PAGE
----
I use gloves daily. Sometimes I get a little grief for it, but when I’m handling boxes and tripods and light stands and all kinds of thing that have been who knows where, the gloves protect my hands, keep them clean, and keep them from drying out. When I’m shooting outdoors, they also help me keep a good grip on my tripod and stay warm when it’s cool and wet. I love gloves, and you’ll always find a lightweight pair in my pocket or bag. B&H carries a big selection of set gloves, so I’m not alone in using gloves on a photo/cinema set. When I say that I like these new Glovax gloves, it comes from a lot of experience with this style of glove and these are pretty cool.
What Glovax Does Well
These are a knit glove with a grippy substance printed on the palm and fingers. You can get knit gloves at Walmart or the gas station and they are very cheap and don’t last a very long time, and those are the kind I usually use. Glovax is different because the grippy substance is special. It provides a better grip than any others I’ve seen, and it keeps the grip even when wet or oily, which is very special. Also, and this is remarkable, the palm and fingers are cut proof. You can’t puncture them with a knife or scissors. That means my fingers hands are protected from thorns and the surface is much longer lasting than usual, too.
I prefer gloves with high dexterity, and these provide it. I can work my camera’s dials and buttons with the gloves on.
Glovax also does an exceptional job of insulating from cold surfaces. They don’t keep the whole hand super warm in cold weather, but they do stop your tripod from freezing your fingers, which easily happens on even mild summer mornings. Combined with their superb grip, I think these are terrific gloves for photographers, as well as many other outdoor applications.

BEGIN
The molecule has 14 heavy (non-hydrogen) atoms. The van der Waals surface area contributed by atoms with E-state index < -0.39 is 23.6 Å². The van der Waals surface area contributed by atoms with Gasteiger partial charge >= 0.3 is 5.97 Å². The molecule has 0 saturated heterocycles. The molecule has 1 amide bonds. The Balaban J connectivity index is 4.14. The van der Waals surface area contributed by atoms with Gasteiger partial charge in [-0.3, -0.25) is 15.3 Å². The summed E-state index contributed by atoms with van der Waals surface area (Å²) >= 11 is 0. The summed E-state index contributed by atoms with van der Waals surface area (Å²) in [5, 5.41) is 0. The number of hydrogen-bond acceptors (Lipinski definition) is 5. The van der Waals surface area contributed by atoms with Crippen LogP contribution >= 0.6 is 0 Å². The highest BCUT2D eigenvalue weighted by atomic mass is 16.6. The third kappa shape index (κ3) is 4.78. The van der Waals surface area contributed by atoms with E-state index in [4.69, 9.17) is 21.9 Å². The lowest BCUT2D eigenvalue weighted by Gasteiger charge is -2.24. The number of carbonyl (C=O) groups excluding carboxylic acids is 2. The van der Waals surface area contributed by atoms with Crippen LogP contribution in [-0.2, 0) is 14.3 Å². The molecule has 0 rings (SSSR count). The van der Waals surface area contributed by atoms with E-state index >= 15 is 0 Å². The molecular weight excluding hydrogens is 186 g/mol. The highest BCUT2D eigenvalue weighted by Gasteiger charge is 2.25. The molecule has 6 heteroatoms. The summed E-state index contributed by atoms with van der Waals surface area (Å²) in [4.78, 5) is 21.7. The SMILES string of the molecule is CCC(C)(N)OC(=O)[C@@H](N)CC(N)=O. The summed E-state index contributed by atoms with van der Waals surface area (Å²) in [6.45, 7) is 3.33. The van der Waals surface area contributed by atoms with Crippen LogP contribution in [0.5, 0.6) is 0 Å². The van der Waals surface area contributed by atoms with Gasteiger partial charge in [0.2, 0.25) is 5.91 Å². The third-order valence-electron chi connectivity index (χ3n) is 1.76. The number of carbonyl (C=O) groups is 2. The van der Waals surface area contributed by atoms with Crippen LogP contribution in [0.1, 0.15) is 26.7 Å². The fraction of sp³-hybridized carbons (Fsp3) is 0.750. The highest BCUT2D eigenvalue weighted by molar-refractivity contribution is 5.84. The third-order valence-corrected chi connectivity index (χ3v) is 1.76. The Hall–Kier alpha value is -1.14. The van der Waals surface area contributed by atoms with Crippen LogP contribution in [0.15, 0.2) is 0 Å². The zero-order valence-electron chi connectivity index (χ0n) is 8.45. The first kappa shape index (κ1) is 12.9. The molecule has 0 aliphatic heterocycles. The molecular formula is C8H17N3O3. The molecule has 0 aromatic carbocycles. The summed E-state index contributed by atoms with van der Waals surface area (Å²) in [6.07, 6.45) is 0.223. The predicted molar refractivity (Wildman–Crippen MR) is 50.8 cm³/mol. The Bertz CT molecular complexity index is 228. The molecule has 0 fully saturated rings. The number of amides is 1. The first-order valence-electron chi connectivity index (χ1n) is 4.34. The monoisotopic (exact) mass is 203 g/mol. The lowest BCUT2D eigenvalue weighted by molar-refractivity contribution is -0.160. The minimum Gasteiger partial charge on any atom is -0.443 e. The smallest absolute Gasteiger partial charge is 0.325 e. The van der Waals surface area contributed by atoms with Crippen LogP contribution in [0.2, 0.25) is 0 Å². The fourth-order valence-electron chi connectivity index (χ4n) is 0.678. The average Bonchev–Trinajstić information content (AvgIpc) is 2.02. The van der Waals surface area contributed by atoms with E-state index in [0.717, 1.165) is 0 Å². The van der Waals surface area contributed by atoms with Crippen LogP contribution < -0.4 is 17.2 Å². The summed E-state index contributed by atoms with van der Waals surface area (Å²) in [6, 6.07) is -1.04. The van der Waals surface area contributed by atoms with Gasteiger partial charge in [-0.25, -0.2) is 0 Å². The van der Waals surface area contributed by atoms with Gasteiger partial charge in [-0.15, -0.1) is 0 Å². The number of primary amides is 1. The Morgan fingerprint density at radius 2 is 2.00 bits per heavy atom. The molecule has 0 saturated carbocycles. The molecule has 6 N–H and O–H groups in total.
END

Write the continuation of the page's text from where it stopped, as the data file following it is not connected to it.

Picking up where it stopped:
What Glovax Doesn’t Do Well
The IndieGoGo campaign video for Glovax claims they are waterproof, and I take issue with that. The palms are waterproof, but the back of the glove is quite absorbant and doesn’t shed water at all. This is also common to this kind of glove. I’m glad the backs are not waterproof because hands would become pruney with sweat if they were. They do have a very nice feel to the inside, and I hope that feeling continues with age.
Glovax also doesn’t go with your outfit very well. Unfortunately, at this time they only come in blaze orange, which is great if you’re hunting in the fall, but I do wish they were a muted gray so I don’t scare away birds I’m trying to photograph with my bright orange hands. My photograph above really doesn’t do justice to how bright these are (though they do go well with the Photofocus orange ;) )
Overall, these new Glovax gloves are pretty cool and very useful for photographers. They’ll keep your hands holding tight to tripods even in cold and inclement weather, and they show signs of lasting a very long time–and that’s good because they cost a lot more than the cheap gloves from the gas station. So, if you can get past the bright orange color, I suggest you check them out on their IndieGoGo page right here.